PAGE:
Tonia Taylor, American Gangster, Trap Queens

Source: Courtesy of Beck Media / Beck Media

How did you get into being the executive producer of this show?

Well, I cocreated it because I knew what the inspirational journey did for me, and I know what it does for others who are also situated and locked in impoverished, in drug and crime infested neighborhoods. Inspiration from people who they identified with to follow. They really not listening to the professional class of black people, those African American descent who are in the ghettos of America. In fact, they resent black professionals because for the most part, they haven’t returned to their community to identify and to help them. And so, knowing that community and that’s been the focus of my work all my adult life, starting in Detroit as a political operative and later working in politics, is to work with that community that has been left behind, our community that has been left behind. So, it came from that the idea that we need help with our lady gangsters as well, or would be gangsters, we need to give them a cautionary tale with an inspirational envy. So that would do for them what it did for me. That was the idea behind it.


I was really fascinated with the stories that were being told, and I felt like the stories would be and that I could identify with the language that was being spoken. Because I come from a particular place as well. How close were you to selecting each story?

Well, three of the young ladies I’ve known for decades from in Detroit, one I grew up with starting at age 14, another I became to know and that is Tonisa from BMF at age 20. Right. So, I’ve known these ladies and the third lady named Brandy Davis, I’ve known her father for 40 years or 50 when I was a kid, a teenager, he was a big gangster. So, three of the ladies in Detroit I knew and suggested that we covered them.

I was curious about Kim Smetley and Candance’s story. Kim was doing the silicone injections, and Candace was dealing the prescription drugs, the pain management clinic. And there was this kind of recurring theme where they thought that they were helping people.

Many high-level drug dealers. They have convinced themselves that they are businessmen and that those 100 keys a week, or 10 in the case of BMF. Kilos being sold is just entrepreneurship because I never touch it. I never see it. I don’t even pick up the money. And so, this little side business, I have this hair salon, this other place. Well, what are you doing? I’m providing jobs in the community. They rationalize and are in denial in many instances so that they can live themselves. So that’s the case in a lot of criminals.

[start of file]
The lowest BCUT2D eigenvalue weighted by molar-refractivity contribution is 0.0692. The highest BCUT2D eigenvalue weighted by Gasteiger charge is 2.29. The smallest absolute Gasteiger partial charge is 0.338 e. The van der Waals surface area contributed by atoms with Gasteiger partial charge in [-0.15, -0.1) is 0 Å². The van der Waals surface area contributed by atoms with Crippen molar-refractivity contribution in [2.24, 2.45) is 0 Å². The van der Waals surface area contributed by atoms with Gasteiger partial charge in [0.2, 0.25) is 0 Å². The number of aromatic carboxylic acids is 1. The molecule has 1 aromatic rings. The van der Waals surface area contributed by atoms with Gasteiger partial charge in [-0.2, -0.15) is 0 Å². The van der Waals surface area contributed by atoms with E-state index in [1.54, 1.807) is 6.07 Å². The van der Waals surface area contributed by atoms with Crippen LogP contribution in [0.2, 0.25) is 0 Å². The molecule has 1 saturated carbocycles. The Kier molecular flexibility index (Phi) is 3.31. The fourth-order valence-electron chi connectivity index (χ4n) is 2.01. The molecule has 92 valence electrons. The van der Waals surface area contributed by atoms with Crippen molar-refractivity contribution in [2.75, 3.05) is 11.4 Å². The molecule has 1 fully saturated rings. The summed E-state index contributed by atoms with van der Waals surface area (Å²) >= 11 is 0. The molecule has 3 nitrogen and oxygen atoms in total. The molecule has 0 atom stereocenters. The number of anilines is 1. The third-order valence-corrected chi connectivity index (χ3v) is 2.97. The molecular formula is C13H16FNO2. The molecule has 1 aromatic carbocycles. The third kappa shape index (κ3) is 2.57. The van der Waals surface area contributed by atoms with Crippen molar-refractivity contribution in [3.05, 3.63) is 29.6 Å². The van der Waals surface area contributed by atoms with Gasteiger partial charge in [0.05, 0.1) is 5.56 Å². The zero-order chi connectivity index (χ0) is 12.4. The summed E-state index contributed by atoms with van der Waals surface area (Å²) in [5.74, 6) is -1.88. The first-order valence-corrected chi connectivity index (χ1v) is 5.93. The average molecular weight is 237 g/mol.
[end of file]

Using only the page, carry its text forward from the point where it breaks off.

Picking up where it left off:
OK—and how integral was it to have Lil Kim do the narration?

Yeah. I think she brought a lot of credibility coming from the same place. People only pay attention to things they relate to.


We get to say and be and exist in the way that we are supposed to say and be and exist. So, that feels wonderful to me. And that’s something I definitely noticed. Watching a show like this is definitely for us. What else you got coming up?

Well, I’ve been discouraged to announce, it won’t be announced until Monday that I’ll be in.


OK. And I’d love to have you back and discuss that as well.

We completed the first season, and so it airs on June 10 on E Network.


OK. We’ll be looking out for that. And before I let you go, because I know you are a busy judge, give me five ways that we can help formerly incarcerated folks can combat recidivism.

We can prepare them for the workplace. That’s number one, you can have all the jobs you want, but if folks aren’t prepared to take it, it has no good. So, preparation for the workplace and it has to be some direct to work preparation because ex-offenders operate out of a mindset of immediate need. And they’ve kind of heard in the hood and they’ve seen all the training programs in the world, but no one gets a job of those training programs. All you’re getting is a $5,000 debt when you go into the for-profittraining program. There’s a shortage in the government training program and other company training programs so that you have to give that and there’s an opportunity. What we did at the Mathis Community Center in Detroit, because we had difficulty finding employees to prepare to be able to place them ex-offenders. We sponsor janitorial franchises for them. I matched funds from the county in Detroit, Wayne County to give 25 ex-offenders franchises that were being offered by a national chain.

We gave them money, gave them business training. And the majority of them now are still in business … years later. And they’re making sufficient amount to take care of their families. Livable wages. And that’s the other thing. We have to get paid livable wages. Our brothers and our sisters, but they’re so aware of oppression, and might not know how to put it in context, might not know even how to pronounce it correctly. But I promise you, they’re well aware because they have what we call game instinct.

So, they know they’ve seen this movie before working for little or no wages. No wages. So, they see this movie. And so, they’re not going to be abused and used in the workplace. Unfortunately, we have some other communities who haven’t learned that yet. Hopefully, they will soon go to them. So, we want more immigration to provide workers, non-skilled immigrants. And so, you know, they’re going to be unpaid or low paid and so once again we see that same mentality and our brothers and sisters in the hood. They recognize it. They know it and they’re just not going to be a victim of it.


OK. Thank you. Thank you so much for your insight, your knowledge and your entertainment.

Thank you. I should have started out with entertainment like I usually do before I turn serious.